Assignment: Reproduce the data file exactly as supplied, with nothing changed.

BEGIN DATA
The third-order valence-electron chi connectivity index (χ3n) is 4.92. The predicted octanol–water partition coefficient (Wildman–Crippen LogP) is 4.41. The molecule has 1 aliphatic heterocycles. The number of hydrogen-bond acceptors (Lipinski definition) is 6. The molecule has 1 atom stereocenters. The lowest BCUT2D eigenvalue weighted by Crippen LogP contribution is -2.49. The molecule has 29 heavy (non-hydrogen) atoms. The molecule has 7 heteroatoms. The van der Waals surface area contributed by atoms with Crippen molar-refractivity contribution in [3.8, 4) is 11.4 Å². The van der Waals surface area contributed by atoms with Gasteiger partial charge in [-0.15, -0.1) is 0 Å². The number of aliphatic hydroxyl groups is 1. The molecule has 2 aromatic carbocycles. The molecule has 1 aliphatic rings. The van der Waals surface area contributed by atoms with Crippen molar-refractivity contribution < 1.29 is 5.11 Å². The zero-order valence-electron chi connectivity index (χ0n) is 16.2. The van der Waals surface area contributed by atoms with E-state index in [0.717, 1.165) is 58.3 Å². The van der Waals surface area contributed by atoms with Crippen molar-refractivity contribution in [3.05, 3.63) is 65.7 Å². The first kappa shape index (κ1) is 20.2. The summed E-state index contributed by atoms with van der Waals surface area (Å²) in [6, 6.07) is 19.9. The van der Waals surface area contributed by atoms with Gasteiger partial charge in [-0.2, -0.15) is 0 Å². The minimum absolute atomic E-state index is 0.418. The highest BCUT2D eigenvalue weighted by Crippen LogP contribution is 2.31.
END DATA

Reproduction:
The third-order valence-electron chi connectivity index (χ3n) is 4.92. The predicted octanol–water partition coefficient (Wildman–Crippen LogP) is 4.41. The molecule has 1 aliphatic heterocycles. The number of hydrogen-bond acceptors (Lipinski definition) is 6. The molecule has 1 atom stereocenters. The lowest BCUT2D eigenvalue weighted by Crippen LogP contribution is -2.49. The molecule has 29 heavy (non-hydrogen) atoms. The molecule has 7 heteroatoms. The van der Waals surface area contributed by atoms with Crippen molar-refractivity contribution in [3.8, 4) is 11.4 Å². The van der Waals surface area contributed by atoms with Gasteiger partial charge in [-0.15, -0.1) is 0 Å². The number of aliphatic hydroxyl groups is 1. The molecule has 2 aromatic carbocycles. The molecule has 1 aliphatic rings. The van der Waals surface area contributed by atoms with Crippen molar-refractivity contribution < 1.29 is 5.11 Å². The zero-order valence-electron chi connectivity index (χ0n) is 16.2. The van der Waals surface area contributed by atoms with E-state index in [0.717, 1.165) is 58.3 Å². The van der Waals surface area contributed by atoms with Crippen molar-refractivity contribution in [3.05, 3.63) is 65.7 Å². The first kappa shape index (κ1) is 20.2. The summed E-state index contributed by atoms with van der Waals surface area (Å²) in [6, 6.07) is 19.9. The van der Waals surface area contributed by atoms with Gasteiger partial charge in [-0.2, -0.15) is 0 Å². The minimum absolute atomic E-state index is 0.418. The highest BCUT2D eigenvalue weighted by Crippen LogP contribution is 2.31.